Colorado lawmakers are considering a bill to require all public schools and charter schools "to either use a comprehensive sex-ed curriculum that contradicts human nature and is inconsistent with Christian values, or to provide no instruction on sexuality at all," Denver's archbishop said in a letter read at all Masses Jan. 27.
Legislators held a hearing Jan. 30 on the Comprehensive Human Sexuality Education bill, or H.B.19-1032. Its main sponsors are Democratic Rep. Susan Lontine, Democratic Sen. Nancy Todd and Republican Sen. Don Coram.
"We know that God made us male and female, in his image and likeness, but the comprehensive curriculum route which most schools will likely adopt teaches innocent children this is not true," Denver Archbishop Samuel J. Aquila said.
"Specifically, public schools would have to promote abortion as an equal option to life, and parents wouldn't be notified before lessons were presented on gender-identity and sexual orientation," he added. "Each of us must do our part to fight this legislation."
In the letter, released the first day of Catholic Schools Week in the U.S. church, the archbishop said the "work of Catholic schools cooperating with parents in forming the minds, hearts and souls of our children plays a key role in the future of our church and society."
According to the text of the bill, it "clarifies content requirements for public schools that offer comprehensive human sexuality education."
"(It) prohibits instruction from explicitly or implicitly teaching or endorsing religious ideology or sectarian tenets or doctrines, using shame-based or stigmatizing language or instructional tools, employing gender norms or gender stereotypes, or excluding the relational or sexual experiences of lesbian, gay, bisexual, or transgender individuals," according to the text.
The Colorado Catholic Conference, which represents the state's Catholic bishops on public policy matters, said in a statement that among its other objections is the fact the measure will keep local school districts from deciding themselves on the content for sex education for their students.
"Local school districts, in conjunction with school boards and parents, are the best vehicle to determine what content standards should be adopted for instruction regarding human sexuality," it said. "These groups are the best resources to govern what values and standards should be reflected in this type of instruction."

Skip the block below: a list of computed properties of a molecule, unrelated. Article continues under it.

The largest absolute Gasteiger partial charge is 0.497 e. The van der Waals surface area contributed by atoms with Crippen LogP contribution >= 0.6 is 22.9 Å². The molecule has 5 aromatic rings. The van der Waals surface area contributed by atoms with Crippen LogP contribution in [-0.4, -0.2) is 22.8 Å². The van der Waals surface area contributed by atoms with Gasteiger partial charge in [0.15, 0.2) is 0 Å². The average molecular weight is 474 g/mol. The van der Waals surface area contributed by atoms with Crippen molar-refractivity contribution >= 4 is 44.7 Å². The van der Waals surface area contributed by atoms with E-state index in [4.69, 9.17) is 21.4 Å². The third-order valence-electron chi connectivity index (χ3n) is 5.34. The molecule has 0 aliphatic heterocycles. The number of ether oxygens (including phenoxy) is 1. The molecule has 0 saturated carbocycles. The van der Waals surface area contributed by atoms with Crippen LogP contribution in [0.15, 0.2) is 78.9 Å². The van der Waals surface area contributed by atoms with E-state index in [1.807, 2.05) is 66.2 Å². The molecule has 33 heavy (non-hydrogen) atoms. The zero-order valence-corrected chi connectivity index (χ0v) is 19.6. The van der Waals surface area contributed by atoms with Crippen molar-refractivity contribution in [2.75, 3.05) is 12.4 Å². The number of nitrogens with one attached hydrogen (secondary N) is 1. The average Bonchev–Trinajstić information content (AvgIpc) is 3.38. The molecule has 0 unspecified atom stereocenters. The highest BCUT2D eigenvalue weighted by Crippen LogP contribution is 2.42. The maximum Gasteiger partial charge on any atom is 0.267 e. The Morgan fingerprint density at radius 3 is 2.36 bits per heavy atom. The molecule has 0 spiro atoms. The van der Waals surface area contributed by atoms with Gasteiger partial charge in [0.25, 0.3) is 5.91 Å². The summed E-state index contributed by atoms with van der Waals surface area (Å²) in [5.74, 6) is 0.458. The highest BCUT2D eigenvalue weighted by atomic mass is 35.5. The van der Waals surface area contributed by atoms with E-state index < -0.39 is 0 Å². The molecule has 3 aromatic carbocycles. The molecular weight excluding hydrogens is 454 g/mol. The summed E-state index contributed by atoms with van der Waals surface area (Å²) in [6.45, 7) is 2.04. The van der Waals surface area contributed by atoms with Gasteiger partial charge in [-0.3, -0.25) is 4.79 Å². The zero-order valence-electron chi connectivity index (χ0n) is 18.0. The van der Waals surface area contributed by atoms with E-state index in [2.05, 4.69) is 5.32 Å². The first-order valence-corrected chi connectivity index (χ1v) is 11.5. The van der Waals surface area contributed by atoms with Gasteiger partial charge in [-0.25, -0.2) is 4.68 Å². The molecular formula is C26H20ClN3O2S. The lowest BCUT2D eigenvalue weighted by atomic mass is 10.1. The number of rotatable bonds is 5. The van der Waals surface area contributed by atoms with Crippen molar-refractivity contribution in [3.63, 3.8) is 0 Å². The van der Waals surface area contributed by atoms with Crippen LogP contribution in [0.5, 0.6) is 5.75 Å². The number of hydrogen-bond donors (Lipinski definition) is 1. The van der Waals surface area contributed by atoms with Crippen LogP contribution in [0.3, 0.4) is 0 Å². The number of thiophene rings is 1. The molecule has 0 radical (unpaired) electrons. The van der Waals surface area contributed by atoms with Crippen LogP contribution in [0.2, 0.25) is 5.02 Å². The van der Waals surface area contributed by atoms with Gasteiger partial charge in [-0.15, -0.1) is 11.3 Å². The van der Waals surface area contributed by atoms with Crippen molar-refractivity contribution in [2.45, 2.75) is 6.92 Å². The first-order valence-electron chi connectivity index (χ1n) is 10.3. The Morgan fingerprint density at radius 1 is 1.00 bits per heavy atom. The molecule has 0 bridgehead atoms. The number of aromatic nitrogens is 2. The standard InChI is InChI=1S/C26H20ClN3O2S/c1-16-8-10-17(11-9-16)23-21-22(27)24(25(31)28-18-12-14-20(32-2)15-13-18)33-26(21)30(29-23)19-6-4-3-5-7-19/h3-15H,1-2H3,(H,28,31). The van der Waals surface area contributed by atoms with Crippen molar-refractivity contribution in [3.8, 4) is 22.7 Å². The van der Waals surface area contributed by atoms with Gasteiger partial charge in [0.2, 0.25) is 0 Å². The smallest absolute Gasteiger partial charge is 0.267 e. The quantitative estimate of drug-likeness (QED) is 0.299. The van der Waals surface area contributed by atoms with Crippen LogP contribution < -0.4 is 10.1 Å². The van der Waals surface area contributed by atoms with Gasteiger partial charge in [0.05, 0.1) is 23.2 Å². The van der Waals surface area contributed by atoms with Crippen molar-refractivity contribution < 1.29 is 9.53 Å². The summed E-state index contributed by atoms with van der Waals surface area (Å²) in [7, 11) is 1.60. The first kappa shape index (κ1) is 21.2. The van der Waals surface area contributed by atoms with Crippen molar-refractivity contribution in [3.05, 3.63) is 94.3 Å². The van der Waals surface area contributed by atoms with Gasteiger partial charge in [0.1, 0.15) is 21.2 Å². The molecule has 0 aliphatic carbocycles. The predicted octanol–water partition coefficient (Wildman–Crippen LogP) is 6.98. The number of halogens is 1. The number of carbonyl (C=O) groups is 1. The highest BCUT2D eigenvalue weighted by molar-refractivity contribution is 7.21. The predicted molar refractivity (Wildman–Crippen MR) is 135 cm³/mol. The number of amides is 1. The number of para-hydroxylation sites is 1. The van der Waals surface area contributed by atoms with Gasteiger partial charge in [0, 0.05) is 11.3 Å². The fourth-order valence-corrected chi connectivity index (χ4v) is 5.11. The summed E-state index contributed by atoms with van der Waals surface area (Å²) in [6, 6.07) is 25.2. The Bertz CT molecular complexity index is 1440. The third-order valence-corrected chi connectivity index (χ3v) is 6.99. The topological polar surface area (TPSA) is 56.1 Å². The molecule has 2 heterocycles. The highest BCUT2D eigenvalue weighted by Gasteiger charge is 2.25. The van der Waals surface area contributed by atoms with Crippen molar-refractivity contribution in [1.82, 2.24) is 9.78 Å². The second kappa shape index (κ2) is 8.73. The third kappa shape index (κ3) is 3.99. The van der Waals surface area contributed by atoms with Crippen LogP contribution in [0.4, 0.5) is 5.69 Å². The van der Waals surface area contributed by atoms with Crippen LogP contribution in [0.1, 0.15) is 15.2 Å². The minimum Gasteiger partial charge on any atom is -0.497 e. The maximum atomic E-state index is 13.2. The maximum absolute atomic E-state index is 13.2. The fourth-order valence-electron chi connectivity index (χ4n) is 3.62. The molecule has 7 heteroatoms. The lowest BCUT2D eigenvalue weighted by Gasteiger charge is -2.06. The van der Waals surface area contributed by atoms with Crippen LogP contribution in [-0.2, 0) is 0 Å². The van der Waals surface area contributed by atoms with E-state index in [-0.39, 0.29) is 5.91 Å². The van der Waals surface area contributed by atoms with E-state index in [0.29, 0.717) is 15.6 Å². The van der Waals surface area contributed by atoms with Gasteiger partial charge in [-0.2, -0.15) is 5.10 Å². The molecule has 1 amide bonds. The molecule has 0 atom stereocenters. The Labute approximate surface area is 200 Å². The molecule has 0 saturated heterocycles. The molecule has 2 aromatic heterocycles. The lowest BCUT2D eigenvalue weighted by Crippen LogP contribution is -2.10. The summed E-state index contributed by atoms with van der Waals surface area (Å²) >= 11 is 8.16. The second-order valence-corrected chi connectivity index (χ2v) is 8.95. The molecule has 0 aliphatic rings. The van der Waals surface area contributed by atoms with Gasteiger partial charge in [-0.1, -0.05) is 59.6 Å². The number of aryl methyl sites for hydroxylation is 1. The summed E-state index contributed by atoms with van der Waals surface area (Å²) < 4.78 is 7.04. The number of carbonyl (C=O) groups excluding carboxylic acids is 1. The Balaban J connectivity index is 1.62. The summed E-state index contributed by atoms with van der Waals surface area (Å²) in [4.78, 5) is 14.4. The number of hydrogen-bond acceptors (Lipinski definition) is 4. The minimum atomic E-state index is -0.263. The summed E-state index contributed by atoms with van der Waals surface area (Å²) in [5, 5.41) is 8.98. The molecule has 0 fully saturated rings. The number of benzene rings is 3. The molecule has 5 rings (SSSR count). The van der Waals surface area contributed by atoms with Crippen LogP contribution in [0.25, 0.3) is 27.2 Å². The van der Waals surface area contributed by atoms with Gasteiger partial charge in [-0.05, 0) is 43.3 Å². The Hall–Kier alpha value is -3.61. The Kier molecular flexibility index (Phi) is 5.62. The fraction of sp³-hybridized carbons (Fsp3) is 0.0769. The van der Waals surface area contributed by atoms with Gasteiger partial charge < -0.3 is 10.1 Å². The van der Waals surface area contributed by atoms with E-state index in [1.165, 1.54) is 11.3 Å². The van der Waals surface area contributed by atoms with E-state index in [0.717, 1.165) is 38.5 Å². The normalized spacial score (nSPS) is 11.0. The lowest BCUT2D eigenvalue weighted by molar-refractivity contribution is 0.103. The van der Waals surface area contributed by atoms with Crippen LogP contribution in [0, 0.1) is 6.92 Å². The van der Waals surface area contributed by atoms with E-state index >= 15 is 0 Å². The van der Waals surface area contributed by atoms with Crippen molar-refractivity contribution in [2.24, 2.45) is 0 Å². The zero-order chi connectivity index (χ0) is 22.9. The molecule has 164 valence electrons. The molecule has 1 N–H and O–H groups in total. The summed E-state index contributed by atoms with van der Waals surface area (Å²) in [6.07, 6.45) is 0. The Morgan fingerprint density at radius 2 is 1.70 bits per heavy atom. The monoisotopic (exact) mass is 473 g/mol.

The statement added: "Parents are the primary educators of their children and education policy must be crafted in a manner that places the needs of the children and parents first."
The Catholic conference also said the measure is does not clearly outline what notification process there would be for parents who want to opt out of the sex education program for their children, and "the ability for a school to receive a waiver from teaching the content is unclear."
The bill, which is backed by Planned Parenthood and the American Civil Liberties Union, would prohibit public schools from teaching abstinence-only sex education. According to a Denver Post story, the bill would require the schools to have a comprehensive sex ed or none at all.
The Post also said these sex-ed classes must include "medically accurate information about all preventive methods to avoid unintended pregnancy and sexually transmitted infections, including HIV/AIDS."
In his letter, Archbishop Aquila said the sex-ed measure in the Legislature is just one example of how the "surrounding culture has become increasingly challenging for Christians."
"Our Catholic schools are more than you realize," he said in conclusion. "They provide a haven amidst our morally confused culture, educate the whole person and assist parents in forming their children in an authentically Catholic worldview, one that recognizes the dignity of the human person created for God."